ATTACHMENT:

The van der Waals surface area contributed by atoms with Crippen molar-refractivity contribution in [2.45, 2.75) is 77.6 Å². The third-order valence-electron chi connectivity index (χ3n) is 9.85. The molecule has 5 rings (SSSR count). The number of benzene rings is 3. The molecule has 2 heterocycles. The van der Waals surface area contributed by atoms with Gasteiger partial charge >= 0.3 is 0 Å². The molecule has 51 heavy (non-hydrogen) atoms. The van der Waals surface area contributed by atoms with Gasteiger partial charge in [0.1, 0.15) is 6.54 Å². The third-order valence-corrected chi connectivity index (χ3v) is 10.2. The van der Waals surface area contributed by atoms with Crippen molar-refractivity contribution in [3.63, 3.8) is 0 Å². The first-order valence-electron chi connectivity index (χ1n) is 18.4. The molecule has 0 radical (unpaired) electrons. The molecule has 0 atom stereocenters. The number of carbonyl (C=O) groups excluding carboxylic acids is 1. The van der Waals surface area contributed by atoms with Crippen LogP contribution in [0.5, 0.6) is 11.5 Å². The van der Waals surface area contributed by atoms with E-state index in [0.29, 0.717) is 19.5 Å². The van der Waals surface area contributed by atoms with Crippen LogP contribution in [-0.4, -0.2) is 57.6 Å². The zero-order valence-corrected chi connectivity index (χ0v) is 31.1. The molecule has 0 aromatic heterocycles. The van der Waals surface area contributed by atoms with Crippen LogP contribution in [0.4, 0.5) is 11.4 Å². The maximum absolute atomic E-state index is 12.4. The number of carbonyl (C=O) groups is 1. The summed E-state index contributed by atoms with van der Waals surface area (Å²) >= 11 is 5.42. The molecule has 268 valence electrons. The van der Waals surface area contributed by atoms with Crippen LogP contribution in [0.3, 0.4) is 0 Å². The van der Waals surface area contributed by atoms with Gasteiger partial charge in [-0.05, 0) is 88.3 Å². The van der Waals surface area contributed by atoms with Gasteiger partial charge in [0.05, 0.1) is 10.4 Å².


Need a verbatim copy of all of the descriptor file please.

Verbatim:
The van der Waals surface area contributed by atoms with Crippen molar-refractivity contribution in [2.45, 2.75) is 77.6 Å². The third-order valence-electron chi connectivity index (χ3n) is 9.85. The molecule has 5 rings (SSSR count). The number of benzene rings is 3. The molecule has 2 heterocycles. The van der Waals surface area contributed by atoms with Gasteiger partial charge >= 0.3 is 0 Å². The molecule has 51 heavy (non-hydrogen) atoms. The van der Waals surface area contributed by atoms with Gasteiger partial charge in [0.1, 0.15) is 6.54 Å². The third-order valence-corrected chi connectivity index (χ3v) is 10.2. The van der Waals surface area contributed by atoms with Crippen molar-refractivity contribution in [3.63, 3.8) is 0 Å². The first-order valence-electron chi connectivity index (χ1n) is 18.4. The molecule has 0 radical (unpaired) electrons. The molecule has 0 atom stereocenters. The number of carbonyl (C=O) groups excluding carboxylic acids is 1. The van der Waals surface area contributed by atoms with Crippen LogP contribution in [0.5, 0.6) is 11.5 Å². The van der Waals surface area contributed by atoms with E-state index in [0.29, 0.717) is 19.5 Å². The van der Waals surface area contributed by atoms with Crippen LogP contribution in [-0.4, -0.2) is 57.6 Å². The zero-order valence-corrected chi connectivity index (χ0v) is 31.1. The molecule has 0 aromatic heterocycles. The van der Waals surface area contributed by atoms with Crippen LogP contribution in [0.4, 0.5) is 11.4 Å². The maximum absolute atomic E-state index is 12.4. The number of carbonyl (C=O) groups is 1. The summed E-state index contributed by atoms with van der Waals surface area (Å²) >= 11 is 5.42. The molecule has 268 valence electrons. The van der Waals surface area contributed by atoms with Crippen LogP contribution in [0.3, 0.4) is 0 Å². The van der Waals surface area contributed by atoms with Gasteiger partial charge in [-0.05, 0) is 88.3 Å². The van der Waals surface area contributed by atoms with Gasteiger partial charge in [0.05, 0.1) is 10.4 Å².